California and American West Top 2012 State Clean Energy Index

California is the top clean energy state in the United States for the third consecutive year, and the American West region continues to lead the national clean tech economy, according to a new ranking from industry analysts Clean Edge.

The 2012 State Clean Energy Index, the third-annual such analysis, aggregates various industry data into one scoring system. Overall scores are awarded on a 100-point scale based on three categories – installed technology (clean electricity, clean transportation, energy intelligence & green building), policy outlook (regulations & mandates, incentives), and invested capital (financial, human & intellectual).

#1 — California

California dominated the rankings with a 91.1 score, more than 10 points higher than the second-ranked state, even though it lost 4.2 points from 2011. The Golden State “has established itself as the world’s preeminent testing ground for clean technology of all kinds,” and led the country in nearly all aspects of market expansion, including new wind and solar, hybrid and electric vehicles (EV), and green building.

However, the state’s most notable achievement comes in attracting venture capital. California-based clean energy startups saw $9 billion in investment over the past three years, more than the combined total of all 49 other states.

#2 — Oregon

Oregon held onto its second-place rank, gaining 0.5 points for a 79.9 score. Clean Edge credits the state’s success to consumer-driven demand for clean tech products and services, the highest national participation rates for voluntary green pricing programs, the largest concentration of LEED-certified buildings, and one of the highest rates of hybrid-electric vehicles per-capita.

#3 — Massachusetts

Massachusetts jumped 4.3 points to retain its third-place rank with a score of 76.1. Clean Edge attributes the state’s strength to an existing base of energy efficiency measures, a $500-million infusion of venture capital investment in 2011, and the Boston metro region’s network of universities. The index considers this concentration of education and startups second only to Silicon Valley.

#4 — Washington State

Washington State, buoyed by a 9-point increase, jumped from sixth overall in 2010 to the fourth-ranked state in 2011 with a score of 69.0. This ranking was due to newly added wind capacity and strong hydropower output, which helped to generate more than 84 percent of all in-state electricity from low-carbon sources (up from 72 percent in 2010). In addition, the state’s focus on building out an EV charging network could make it an industry epicenter moving forward.

#5 — Colorado

Rounding out the top five was Colorado, which maintained the fifth-overall rank from 2010 with a five-point score increase to 65.1. Clean tech infrastructure continues to grow in the state, especially in green building, wind power, and solar photovoltaics. Interestingly, Colorado also checks in as the third most attractive destination for venture capital investment, thanks largely to the U.S. Department of Energy’s National Renewable Energy Laboratory.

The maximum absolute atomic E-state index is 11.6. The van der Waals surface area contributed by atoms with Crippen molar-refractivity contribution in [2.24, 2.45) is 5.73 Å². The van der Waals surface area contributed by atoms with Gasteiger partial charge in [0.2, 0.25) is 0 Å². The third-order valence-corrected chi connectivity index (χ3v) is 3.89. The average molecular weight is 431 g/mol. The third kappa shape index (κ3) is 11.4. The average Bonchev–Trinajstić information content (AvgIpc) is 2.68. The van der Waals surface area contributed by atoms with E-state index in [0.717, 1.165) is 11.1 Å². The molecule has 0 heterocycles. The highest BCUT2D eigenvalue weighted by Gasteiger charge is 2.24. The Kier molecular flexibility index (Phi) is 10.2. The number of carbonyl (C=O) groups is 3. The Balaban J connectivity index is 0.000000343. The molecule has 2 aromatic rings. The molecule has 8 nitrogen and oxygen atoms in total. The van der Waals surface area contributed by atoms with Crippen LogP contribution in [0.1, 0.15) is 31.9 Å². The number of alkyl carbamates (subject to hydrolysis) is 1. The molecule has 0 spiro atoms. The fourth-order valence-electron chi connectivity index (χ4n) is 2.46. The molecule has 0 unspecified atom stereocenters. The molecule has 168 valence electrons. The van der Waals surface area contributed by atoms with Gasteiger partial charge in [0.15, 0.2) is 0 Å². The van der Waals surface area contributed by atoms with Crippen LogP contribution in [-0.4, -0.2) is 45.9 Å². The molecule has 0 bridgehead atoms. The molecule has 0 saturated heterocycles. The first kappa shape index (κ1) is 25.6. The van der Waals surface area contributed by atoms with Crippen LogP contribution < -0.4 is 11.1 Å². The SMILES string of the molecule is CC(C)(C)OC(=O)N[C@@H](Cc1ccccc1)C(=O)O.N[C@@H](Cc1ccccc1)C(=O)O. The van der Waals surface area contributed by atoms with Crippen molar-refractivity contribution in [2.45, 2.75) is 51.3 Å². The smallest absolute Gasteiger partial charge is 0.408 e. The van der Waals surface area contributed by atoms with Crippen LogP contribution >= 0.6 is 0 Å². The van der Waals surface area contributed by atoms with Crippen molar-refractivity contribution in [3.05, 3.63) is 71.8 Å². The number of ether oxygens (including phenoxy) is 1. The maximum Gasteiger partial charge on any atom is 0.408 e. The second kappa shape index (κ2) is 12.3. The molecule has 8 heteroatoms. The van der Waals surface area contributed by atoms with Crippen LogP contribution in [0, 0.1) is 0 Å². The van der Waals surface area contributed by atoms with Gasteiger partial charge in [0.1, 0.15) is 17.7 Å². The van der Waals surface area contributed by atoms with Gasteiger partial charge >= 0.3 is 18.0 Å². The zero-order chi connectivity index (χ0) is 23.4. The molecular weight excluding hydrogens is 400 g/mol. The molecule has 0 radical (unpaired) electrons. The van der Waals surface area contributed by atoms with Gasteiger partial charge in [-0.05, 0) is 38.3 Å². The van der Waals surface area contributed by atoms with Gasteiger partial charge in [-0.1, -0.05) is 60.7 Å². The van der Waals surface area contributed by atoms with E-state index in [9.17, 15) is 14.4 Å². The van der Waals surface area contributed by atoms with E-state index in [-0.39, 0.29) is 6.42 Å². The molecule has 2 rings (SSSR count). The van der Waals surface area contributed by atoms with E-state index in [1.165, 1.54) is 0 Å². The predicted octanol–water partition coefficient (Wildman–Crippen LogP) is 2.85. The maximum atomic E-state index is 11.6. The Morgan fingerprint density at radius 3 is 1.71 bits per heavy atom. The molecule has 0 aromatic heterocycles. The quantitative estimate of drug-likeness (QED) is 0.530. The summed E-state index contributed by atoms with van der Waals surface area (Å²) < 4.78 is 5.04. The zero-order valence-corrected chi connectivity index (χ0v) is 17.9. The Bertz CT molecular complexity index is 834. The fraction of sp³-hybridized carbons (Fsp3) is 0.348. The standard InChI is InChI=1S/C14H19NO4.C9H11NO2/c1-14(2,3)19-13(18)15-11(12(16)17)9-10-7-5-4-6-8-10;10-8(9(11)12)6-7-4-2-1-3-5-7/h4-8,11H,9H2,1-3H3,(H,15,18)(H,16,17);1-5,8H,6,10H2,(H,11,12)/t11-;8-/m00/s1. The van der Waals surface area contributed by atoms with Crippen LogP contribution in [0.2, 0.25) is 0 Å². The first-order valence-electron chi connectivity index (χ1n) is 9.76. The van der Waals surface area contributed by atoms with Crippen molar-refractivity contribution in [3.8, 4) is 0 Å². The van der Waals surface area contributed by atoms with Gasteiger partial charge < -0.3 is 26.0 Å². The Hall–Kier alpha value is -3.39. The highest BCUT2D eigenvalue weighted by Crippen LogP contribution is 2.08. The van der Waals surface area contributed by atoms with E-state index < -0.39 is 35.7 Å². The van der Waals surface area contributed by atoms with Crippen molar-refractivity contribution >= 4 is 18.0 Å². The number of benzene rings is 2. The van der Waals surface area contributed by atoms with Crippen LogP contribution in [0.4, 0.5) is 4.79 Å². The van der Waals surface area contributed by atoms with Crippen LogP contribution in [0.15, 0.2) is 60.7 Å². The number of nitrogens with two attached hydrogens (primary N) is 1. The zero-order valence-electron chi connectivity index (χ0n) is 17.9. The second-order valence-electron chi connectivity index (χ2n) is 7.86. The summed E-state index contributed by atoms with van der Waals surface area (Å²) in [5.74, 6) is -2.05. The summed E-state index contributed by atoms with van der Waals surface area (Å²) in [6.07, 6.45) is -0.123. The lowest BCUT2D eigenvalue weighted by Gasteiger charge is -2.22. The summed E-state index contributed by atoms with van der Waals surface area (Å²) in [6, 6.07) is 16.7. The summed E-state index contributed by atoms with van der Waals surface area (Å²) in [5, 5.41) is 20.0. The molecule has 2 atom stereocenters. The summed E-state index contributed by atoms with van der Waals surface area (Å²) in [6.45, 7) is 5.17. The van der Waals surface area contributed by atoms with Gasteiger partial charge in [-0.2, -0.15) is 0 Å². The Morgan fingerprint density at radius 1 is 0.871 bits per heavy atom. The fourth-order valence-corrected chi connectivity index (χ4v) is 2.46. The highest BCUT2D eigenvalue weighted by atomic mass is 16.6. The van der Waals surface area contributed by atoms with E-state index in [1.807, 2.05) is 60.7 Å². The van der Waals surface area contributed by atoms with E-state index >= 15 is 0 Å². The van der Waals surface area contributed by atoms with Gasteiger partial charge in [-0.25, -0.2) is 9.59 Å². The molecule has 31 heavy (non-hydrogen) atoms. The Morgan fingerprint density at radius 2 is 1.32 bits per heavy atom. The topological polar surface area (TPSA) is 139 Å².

National trends

Clean Edge also noted four impressive national trends:

  • Six states now generate more than 10 percent of their utility-scale electricity from wind, solar, and geothermal – twice as many as 2010.
  • Nearly two million hybrid cars are now registered in the U.S., and nearly 50,000 all-electric vehicles now ride our roads.
  • The 29 states with renewable portfolio standards (along with Washington, D.C.) now represent nearly two-thirds of the total national generating capacity.
  • Clean energy patents granted to U.S. entities exceeded the 1,000 mark for the first time in history.

Remainder of top ten

The index also highlights interesting factors that helped determine the rank of the rest of the top-ten states:

  • New York State (64.9) ranked sixth, generating more GDP dollars per kilowatt-hours consumed as a result of extensive energy efficiency measures, and the upstate region is a growing hotbed of clean energy R&D.
  • Illinois (59.8) ranked seventh, reflecting rural areas of the state’s focus on agriculture and biofuels development as well as Chicago’s leadership in green building and energy efficiency.
  • New Mexico (58.1) ranked eighth, due largely to the state’s growing importance to the solar industry and importance as a key market for PV deployment and technology development.
  • Vermont (56.5) ranked ninth on the strength of an environmentally minded population, high percentage of hybrid-EV deployment, and energy efficiency measures.
  • Minnesota (54.6) ranked tenth as a notable national leader in wind energy and biofuels. The state was one of only five in 2011 to generate 10 percent of its power needs from wind, and is among the highest national ethanol producers.

Even though national support for clean energy technology may be uncertain, state-level support remains strong and the green economy continues to grow. “The state-level scene shows a diversity that crosses political boundaries and regions,” said Ron Pernick, Clean Edge managing director. “The next decade will determine which nations, states, and cites lead in clean tech.”

Source: Clean Technica (http://s.tt/1d4mi)

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Low-Income Households in Colorado Going Solar

30 low-income households in northeast Denver, Colorado are going solar thanks to a partnership between Northeast Denver Housing Center (NDHC), Del Norte Neighborhood Corporation, National Renewable Energy Laboratory, Bella Energy, Groundwork Denver, and the Governor’s Energy Office of Colorado. Good news! Here’s more from NREL:

Until recently, the low-income housing community has been a tough nut for the solar industry to crack.

Low-income housing developments have historically avoided going solar due to the obvious difficulties of incorporating high-cost, discretionary photovoltaic (PV) systems into affordable housing. However, a unique mix of local, utility, and federal support combined with a little financial creativity allowed a community in Colorado to demonstrate the application of PV into a low-income housing program.

Here’s how it worked.

Figure 1. Solar PV and a low-income housing development in Denver, Colorado [1]

It Takes a Village

In northeast Denver, Colorado, a partnership of community stakeholders came together to pilot the first U.S. low-income housing project to take on solar. The partnership itself was a large and diverse collaboration of various interests groups. No less than six organizations were involved in the effort, including:

  • Northeast Denver Housing Center (NDHC)
  • Del Norte Neighborhood Corporation
  • National Renewable Energy Laboratory
  • Bella Energy
  • Groundwork Denver
  • Governor’s Energy Office of Colorado.